Effectively the Hindis have supplanted one repulsive system of what they call a democracy with an even more repellent hindi style rule... Indians... what a joke

would you like some curry with your dimmmokrrrracyyyy siiiiirrrrr??? (shaking head side to side)


by: Godwin from: Nigeria
August 13, 2012 7:39 AM
The die is cash; the stage is set. The action is about to start. Morsi is about to unleash himself on Egyptians. Now we are going to find out the stuff he's made of. This action was expected, but not too soon, just not as soon as it came. Goes to show how urgent Morsi wants to return Egypt to the days of the Shah and Nebukadnedzar. Next will be the issuance of a decree. What to expect in that decree? Watch and see. I can only reveal that it won't look different from what obtains in Iran and the Arab world - and the motto: Arab Spring devaluation of human rights.


by: Rahimi from: Kabul/Afghanistan
August 13, 2012 5:30 AM
i would like to congratulate this victory to all Ugandan people. Basically, the victory and proud of this gold medal goes to all Ugandan nation.


by: Mahmoud Heshla from: Egypt
August 13, 2012 2:53 AM
Millions are in the streets of Egypt supporting president Morsi's decision , Here is Egypt back to civil government again as it was 60 years ago .


by: Malek Towghi/Tauqee from: USA
August 12, 2012 8:30 PM
It will be easier for historians and Egyptian people to give credit or discredit for pluses or minuses if there is only one ruling institution. The Sunni Islamists of Egypt now have a chance to demonstrate -- through a radical reinterpretation of the Quran & the Sunnah -- that their political Islam is compatible not only to the unchanging realities of our world -- the existence of Israel being one --but also to the unspoken aspirations of the suffering Muslim masses. During the 23 years of Muhammad's 'missionary' life CHANGEs did happen in the Quran and his Sunnah (unfortunately from good/ok to worse). Why not make this principle of POSSIBILITY /JUSTIFICATION of CHANGE -- and the principle of MASLAHAH of the society and RECOGNITION of 'URF as considered and done by some medieval fuqaha (jurists)-- the bases for the much-needed reconstruction of the Shari'ah??? Another point to be considered is the fact that the Sunni Shari'a in its details was 'canonized' centuries after Muhammad's death and was never practiced in totality by Muslims.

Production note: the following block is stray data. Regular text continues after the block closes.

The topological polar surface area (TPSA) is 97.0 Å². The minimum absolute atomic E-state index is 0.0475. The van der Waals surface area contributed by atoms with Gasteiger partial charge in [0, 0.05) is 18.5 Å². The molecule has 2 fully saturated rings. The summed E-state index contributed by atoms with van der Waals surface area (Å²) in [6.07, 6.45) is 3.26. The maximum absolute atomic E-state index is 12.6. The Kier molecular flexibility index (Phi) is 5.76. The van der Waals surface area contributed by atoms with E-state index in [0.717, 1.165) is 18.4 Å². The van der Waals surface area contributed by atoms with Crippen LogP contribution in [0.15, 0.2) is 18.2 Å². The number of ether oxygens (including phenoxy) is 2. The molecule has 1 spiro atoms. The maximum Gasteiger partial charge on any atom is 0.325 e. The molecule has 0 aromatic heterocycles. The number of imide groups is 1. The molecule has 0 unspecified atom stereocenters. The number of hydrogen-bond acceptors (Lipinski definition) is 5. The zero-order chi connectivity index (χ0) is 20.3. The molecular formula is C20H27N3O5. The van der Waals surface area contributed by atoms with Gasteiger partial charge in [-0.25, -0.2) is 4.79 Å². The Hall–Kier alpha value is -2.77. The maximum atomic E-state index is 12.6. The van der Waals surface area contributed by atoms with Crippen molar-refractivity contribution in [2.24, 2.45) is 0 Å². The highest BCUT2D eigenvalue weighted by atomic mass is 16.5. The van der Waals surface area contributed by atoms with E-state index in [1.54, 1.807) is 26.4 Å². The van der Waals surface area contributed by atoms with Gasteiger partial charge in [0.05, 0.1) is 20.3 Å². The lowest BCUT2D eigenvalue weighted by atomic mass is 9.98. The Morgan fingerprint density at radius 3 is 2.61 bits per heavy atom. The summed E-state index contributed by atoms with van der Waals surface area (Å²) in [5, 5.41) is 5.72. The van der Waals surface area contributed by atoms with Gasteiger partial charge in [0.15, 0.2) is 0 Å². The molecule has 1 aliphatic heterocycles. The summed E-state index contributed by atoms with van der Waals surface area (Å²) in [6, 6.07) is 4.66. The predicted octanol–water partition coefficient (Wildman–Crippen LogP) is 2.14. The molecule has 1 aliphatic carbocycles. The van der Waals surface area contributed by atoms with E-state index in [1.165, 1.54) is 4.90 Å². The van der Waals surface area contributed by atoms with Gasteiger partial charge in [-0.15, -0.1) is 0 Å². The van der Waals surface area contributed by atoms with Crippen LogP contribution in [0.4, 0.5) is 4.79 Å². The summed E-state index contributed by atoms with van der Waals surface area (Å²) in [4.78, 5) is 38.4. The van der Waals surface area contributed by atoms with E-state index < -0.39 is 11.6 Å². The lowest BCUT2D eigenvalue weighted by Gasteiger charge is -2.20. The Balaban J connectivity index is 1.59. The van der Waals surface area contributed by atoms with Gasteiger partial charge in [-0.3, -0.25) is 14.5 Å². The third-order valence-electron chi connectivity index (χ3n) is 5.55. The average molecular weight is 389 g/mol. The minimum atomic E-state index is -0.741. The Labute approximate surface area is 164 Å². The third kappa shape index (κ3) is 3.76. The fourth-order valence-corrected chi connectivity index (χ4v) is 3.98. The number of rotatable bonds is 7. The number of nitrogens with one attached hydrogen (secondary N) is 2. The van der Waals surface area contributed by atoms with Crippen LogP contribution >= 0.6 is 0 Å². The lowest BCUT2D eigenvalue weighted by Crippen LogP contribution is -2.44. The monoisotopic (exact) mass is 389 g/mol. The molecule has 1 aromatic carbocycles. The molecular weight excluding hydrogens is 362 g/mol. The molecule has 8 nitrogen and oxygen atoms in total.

Personally, I am not so optimistic particularly thinking of the Sunni Islam. Yet, this is a stage the Muslim society has to pass before hoping for a Mass Rushdite Intellectual Revolution -- to call the humbug a humbug.

I hope my country, the US, and the ultra 'politically corrects' of the West will not again sabotage and frustrate this evolutionary process by allying themselves with the Sunni Islam for ephemeral gains (as they seem to be doing in Syria) or just out of ignorance and stupidity.


by: Sunita Chadry from: India
August 12, 2012 4:47 PM
effectively the Egyptians have supplanted one repulsive Military Dictator with an even more repellent Islamic Dictator... Arabs... what a joke

would you like some Humus with your dimookracy???


by: Mahmud Sulieman from: Egypt
August 12, 2012 4:17 PM
i don't know where this leads... but let me tell you that Egyptian are buying guns from Libya and Gaza. Terrorist groups move from the Sinai to Cairo and Alexandria with the blessings of Mursi and the Islamic Brotherhood - wake up America - this is not good


by: Dona Lynn Brown from: USA
August 12, 2012 3:25 PM
hey, haven't we seen it before...? remember Turkey used to be a westernized country... now its in the grip of Islamic forces that vilify western values to a point where it has become a Terrorist state just like Iran Lebanon Pakistan...
you want to know the future of Egypt - look to Hamas... Hizbolla... al Qaida... well, we have such an incompetent president... I guess the trend will continue